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Abstract

Abstract

This study aims to identify the similarities and differences in cognitive-psychological semantic (Translation Equivalent) mapping employed by early, and late balanced bilinguals at the adult level. The subjects of lexical-semantic recognition tasks were limited to fourth-semester learners at graduate school of interpreting and translation to analyze the effect that the L2 acquisition period (or Age of Acquisition, AOA) and immersive education may have on cross-language processing among highly-proficient bilinguals. The experimental words were composed of non-cognate abstract words with two levels, and in four language directions (L1 > L1, L1 > L2, L2 > L1, L2 > L2) to compare monolingual, and bilingual priming effects. Early, and Late Balanced Bilingual groups (i.e., EBB and LBB) were comparable in many ways. However, mid balanced bilinguals who had exposure of more than six years after the critical period showed distinctive features. With a low lexical difficulty in the L1 to L2 direction, Mid Balanced Bilingual group (MBB) showed a similar tendency with EBB, while it was analogous to LBB when the lexical difficulty was high, and the language direction was from L2 to L1. Such results can be interpreted as evidence against the critical period hypothesis, indicating that language dominance may change due to the L2 acquisition period and immersive education. In contrast to their subjective perception, the mother tongue of all subject groups turned out to be Korean since all subjects, without exception, were faster in deciding words from English to Korean. The parental factor was limited to be all Koreans in order to control biological differences, from which the parental factor is reversely inferred most influential for early balanced bilinguals’ language dominance.\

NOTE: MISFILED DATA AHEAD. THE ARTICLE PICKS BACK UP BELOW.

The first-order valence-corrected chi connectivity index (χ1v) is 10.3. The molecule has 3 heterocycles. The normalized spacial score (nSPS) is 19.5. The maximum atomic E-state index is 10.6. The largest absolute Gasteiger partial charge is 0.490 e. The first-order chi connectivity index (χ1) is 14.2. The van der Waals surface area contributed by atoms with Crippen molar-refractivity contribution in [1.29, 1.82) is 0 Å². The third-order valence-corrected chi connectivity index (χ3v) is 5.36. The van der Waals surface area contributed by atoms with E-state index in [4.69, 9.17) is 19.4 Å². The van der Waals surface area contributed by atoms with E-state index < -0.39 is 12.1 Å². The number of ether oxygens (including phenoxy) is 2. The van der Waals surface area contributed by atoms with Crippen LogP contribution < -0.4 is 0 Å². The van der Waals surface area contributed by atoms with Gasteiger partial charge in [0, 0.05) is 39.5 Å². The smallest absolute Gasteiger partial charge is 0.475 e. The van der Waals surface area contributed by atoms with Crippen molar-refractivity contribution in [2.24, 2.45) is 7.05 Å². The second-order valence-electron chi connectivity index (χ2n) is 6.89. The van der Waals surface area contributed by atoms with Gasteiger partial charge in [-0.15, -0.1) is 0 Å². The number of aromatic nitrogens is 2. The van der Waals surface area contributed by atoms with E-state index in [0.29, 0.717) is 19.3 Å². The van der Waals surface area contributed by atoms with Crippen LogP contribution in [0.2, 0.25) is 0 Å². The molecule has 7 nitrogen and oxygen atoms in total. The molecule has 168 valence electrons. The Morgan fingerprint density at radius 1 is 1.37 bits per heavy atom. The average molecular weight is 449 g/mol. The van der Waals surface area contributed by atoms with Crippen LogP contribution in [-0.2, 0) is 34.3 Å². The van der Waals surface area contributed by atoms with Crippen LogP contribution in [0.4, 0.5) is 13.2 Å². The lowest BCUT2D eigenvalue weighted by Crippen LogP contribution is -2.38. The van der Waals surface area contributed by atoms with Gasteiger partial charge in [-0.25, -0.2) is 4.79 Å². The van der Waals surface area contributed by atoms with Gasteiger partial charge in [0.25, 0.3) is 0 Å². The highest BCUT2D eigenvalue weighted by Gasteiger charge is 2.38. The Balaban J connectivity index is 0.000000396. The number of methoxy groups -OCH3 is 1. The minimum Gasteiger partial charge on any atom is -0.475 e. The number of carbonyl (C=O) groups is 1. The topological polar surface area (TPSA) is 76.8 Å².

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/content/journals/10.1075/babel.00177.han
2020-08-25
2020-09-26
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